“I didn’t do nothing,” is a double negative. The words didn’t and nothing, both being negative, create a sentence in which there are two negatives, when it is otherwise assumed that the speaker meant to enforce a single negation: Nothing was done.
Is this an error? Is this bad grammar?
Conventionally, many people suppose that it is. But the only reason given is mathematical: By multiplication, two negatives make a positive, and we were to compare language to math, it seems we are factoring two statements to make a product. Two negatives are actually creating a soft affirmative, as in the backhanded compliment, “you’re not totally incompetent.”
Except that language is not math—or, to be more specific, since math, like music, is a language, math is not the English language, and the English language ain’t no math.
Multiple negatives (that maintain a negation) do exist descriptively in multiple English vernaculars as systematic, predictable, rule-governed linguistic phenomena. This is known as the negative concord.
- They systematically fit into the user’s conversation, and are understood by natives. That is the very reason why, when “we” catch people in the act of using one, we understand what they meant to say, meaning we are not confused, just pointing out a grammar feature “we” find as an error.
- Their use is predictable in various contexts, and we already know to expect the phenomena from speakers of various backgrounds, who use them consistently. Were it an error, it would be a slip that people make, not a repeated pattern among certain social groups and in certain conventions.
- It is governed by specific rules that it naturally follows in its use. Whenever double negatives are employed—unless one negation is being stressed over the other, in which case it is clear we are employing them mathematically—they are meant to mean a single, emphatically expressed negation.
In various English vernaculars, all of which are legitimately spoken by people who (consciously and/or subconsciously) understand the rules of their own vernacular, the double negative acts as an intensifier, an deliberately artistic use of repetition, a phenomena of poetic license meant to convey an especially strident negation. In fact, sometimes you’ll see a triple negative: “I ain’t never done none o that!”
Sound ignorant to you? Think again.
A lot of scholars consider Geoffrey Chaucer to be the first great English writer. If not that, he is one of the most famous, most educated, most clever and most artistic of his time. In the Canterbury Tales, Chaucer’s great opus, he describes the knight thus: “”He never yet no vileness didn’t say / In all his life to no manner of man”.”
Here we see four negatives. If we tried to break them down mathematically, we would find the following:
He never didn’t not say it to nobody.=He never said to nobody=[some variation of possible at some point saying to somebody—vileness, that is]
But that is not what Chaucer meant. He was deliberately using an excessive emphasis, to stress the utter lack of malevolent speech. It is ultimately no different than saying, “He would never, never, never, never, never ever say something vile.” When someone talks like that, you don’t go counting the negatives, you roll them up as you would a snowball.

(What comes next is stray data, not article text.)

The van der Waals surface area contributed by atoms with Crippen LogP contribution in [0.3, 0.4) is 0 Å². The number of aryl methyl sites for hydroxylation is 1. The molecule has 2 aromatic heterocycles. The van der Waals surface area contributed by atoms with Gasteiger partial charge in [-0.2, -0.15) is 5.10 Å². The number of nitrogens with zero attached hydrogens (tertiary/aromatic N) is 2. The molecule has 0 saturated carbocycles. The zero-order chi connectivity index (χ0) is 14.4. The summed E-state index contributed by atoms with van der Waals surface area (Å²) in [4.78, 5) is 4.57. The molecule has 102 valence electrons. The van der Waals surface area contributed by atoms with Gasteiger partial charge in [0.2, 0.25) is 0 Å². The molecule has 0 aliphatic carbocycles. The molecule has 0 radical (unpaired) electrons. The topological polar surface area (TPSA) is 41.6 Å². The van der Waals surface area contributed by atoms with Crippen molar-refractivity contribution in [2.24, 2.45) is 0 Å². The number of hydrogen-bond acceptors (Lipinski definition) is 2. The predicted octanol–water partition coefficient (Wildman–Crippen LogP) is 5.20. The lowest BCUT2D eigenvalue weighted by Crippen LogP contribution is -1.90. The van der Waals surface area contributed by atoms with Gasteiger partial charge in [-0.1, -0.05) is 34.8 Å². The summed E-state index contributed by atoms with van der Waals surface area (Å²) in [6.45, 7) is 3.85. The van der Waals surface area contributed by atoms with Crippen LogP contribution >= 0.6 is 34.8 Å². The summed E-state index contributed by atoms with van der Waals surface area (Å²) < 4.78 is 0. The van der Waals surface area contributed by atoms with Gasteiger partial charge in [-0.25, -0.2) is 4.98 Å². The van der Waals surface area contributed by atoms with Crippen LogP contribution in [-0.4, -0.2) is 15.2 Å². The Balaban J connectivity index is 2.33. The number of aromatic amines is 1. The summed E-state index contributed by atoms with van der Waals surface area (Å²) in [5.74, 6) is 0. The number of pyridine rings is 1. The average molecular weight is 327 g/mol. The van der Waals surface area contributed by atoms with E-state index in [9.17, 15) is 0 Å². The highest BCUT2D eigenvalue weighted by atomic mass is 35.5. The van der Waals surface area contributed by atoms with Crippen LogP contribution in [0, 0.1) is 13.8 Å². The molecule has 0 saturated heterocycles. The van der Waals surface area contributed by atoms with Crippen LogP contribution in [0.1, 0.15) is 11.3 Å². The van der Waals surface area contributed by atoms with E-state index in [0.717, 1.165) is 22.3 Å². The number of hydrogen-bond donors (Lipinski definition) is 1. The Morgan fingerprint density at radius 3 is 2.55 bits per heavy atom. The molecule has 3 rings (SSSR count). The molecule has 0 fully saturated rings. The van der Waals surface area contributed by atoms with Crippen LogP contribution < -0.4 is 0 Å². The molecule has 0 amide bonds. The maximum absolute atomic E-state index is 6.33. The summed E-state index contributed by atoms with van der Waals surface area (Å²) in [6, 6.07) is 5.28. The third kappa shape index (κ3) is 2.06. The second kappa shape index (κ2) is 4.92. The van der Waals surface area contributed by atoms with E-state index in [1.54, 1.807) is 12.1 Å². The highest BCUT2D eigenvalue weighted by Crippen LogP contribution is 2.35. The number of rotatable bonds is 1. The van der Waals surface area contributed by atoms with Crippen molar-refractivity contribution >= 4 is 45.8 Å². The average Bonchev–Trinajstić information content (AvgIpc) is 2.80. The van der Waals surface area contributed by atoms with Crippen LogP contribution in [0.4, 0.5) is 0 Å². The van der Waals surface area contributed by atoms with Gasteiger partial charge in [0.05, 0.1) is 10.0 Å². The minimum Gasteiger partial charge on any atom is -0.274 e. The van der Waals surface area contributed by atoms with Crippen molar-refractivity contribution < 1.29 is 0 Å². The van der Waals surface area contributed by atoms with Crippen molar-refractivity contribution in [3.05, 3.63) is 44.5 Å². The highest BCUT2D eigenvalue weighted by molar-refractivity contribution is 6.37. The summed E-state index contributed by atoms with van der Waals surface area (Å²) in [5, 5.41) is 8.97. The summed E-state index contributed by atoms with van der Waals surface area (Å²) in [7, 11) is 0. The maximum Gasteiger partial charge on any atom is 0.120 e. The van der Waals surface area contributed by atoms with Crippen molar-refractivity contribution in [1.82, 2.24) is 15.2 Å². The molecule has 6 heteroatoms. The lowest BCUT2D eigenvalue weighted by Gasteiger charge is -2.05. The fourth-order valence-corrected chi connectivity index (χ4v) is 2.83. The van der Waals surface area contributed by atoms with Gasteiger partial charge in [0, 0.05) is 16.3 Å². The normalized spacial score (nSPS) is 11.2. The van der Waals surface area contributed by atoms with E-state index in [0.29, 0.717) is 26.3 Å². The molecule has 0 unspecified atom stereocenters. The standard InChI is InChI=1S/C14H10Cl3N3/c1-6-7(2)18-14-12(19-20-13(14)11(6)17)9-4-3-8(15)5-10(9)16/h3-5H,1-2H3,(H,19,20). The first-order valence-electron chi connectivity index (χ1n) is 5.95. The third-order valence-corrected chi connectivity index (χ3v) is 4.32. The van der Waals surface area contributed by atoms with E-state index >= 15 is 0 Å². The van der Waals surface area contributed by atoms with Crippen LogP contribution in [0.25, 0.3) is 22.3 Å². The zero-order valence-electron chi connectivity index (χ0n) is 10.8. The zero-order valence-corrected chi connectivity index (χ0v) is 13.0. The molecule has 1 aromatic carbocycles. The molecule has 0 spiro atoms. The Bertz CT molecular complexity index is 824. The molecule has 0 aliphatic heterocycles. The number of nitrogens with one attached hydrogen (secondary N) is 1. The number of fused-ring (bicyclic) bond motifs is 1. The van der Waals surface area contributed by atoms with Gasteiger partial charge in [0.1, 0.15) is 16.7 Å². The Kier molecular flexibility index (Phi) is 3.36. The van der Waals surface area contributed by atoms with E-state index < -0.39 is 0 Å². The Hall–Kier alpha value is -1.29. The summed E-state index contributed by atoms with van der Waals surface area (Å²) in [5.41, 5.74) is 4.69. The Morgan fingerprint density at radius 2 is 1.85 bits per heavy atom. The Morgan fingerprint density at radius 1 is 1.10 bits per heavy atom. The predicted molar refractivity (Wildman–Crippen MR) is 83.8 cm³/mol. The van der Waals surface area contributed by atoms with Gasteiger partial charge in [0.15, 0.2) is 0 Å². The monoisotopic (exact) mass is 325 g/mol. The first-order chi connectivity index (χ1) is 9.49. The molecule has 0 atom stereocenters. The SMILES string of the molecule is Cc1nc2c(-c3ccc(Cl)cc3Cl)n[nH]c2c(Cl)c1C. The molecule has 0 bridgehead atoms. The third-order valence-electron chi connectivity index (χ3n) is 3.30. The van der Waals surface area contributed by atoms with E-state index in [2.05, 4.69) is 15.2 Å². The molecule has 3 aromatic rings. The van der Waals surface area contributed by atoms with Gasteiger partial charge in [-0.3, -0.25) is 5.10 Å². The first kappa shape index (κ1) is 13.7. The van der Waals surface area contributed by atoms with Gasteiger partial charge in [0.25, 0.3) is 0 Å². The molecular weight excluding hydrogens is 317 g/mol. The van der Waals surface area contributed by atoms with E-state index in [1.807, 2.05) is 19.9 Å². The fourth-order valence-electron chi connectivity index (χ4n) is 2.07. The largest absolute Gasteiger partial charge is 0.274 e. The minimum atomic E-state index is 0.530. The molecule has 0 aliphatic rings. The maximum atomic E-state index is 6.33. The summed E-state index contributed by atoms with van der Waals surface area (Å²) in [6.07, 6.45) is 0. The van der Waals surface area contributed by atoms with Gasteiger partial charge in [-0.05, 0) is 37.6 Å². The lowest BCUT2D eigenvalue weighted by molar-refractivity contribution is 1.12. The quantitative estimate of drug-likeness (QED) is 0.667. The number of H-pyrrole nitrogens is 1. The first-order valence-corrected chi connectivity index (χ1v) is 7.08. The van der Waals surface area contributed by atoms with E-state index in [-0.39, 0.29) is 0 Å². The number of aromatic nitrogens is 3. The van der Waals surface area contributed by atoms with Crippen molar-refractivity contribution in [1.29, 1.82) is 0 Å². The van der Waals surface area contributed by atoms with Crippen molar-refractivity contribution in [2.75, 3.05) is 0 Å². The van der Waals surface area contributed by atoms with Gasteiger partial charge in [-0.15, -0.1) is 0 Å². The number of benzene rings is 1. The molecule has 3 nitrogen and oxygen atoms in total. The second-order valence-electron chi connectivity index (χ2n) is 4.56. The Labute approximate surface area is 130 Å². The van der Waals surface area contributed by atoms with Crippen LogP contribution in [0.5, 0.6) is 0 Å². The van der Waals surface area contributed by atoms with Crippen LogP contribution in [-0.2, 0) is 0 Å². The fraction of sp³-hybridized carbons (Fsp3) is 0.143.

This negative concord exists in in other languages, such as Portuguese, French, Persian and Spanish. What’s unique about English is that it has yet to be adopted into Standardized English (not Standard, but Standardized, as no one group can lay claim to a standard for a language, but can only monopolize common use according to their use).
Today the double negative exists in Southern American and African-American English, in which it is predictably uttered, systematically involved, and governed by grammatical rules. It also exists in many regional British dialects. But as you can see, none of these vernaculars are standardized, and all three are stigmatized by upper class English speakers.
Use of the double negative markers betray not a lack of knowledge of grammar, but a lack of social prestige, thus why it is often taboo among circles which enjoy the luxury of high socio-economic status and the privileges that come with. And people who assume it is wrong to use a double negative—they just can’t tell no difference between prescriptive grammar and descriptive grammar. Don’t ask an English major; ask a linguist.
So should you use it? Well, I’ll give you a warning. See, it’s not incorrect grammar, but it is socially restricted grammar. In other words, there’s nothing wrong with you, but people won’t always get that, and thought it’s not your fault, some doors may be closed to you, and some eyes may be cast down at you. A guy could work out a brilliant equation to prove that a rocket is ready to fly, and an entire team of colleagues could nod in agreement, but the moment he says, “I don’t have no doubt this thing’ll fly,” we suddenly don’t trust him.
And this is why your teachers will be pressured to tell you it’s wrong. Their task is to prepare you for the future. They want doors to be open for you. So it’s safer to tell you it’s just bad grammar.
It is, my friends, a Shibboleth. So while you’re ok to use it, know that if you want to broaden the places you can go in the world, use discretion. A job interview might be a poor place to use it. Once you’re in a place where you feel comfortable, and establish credibility, like Chaucer, break it out if you want. After all, it’s a poetic technique, one that especially speaks for two minority cultures (Blacks and Mountain Folk) whose voices have been hidden or silenced in history. Don’t let them take your poetry; don’t let them take your speech. But if you want them to like you, the choice is up to you.
I don’t have no problem with it. Maybe you shouldn’t have no problem with it either.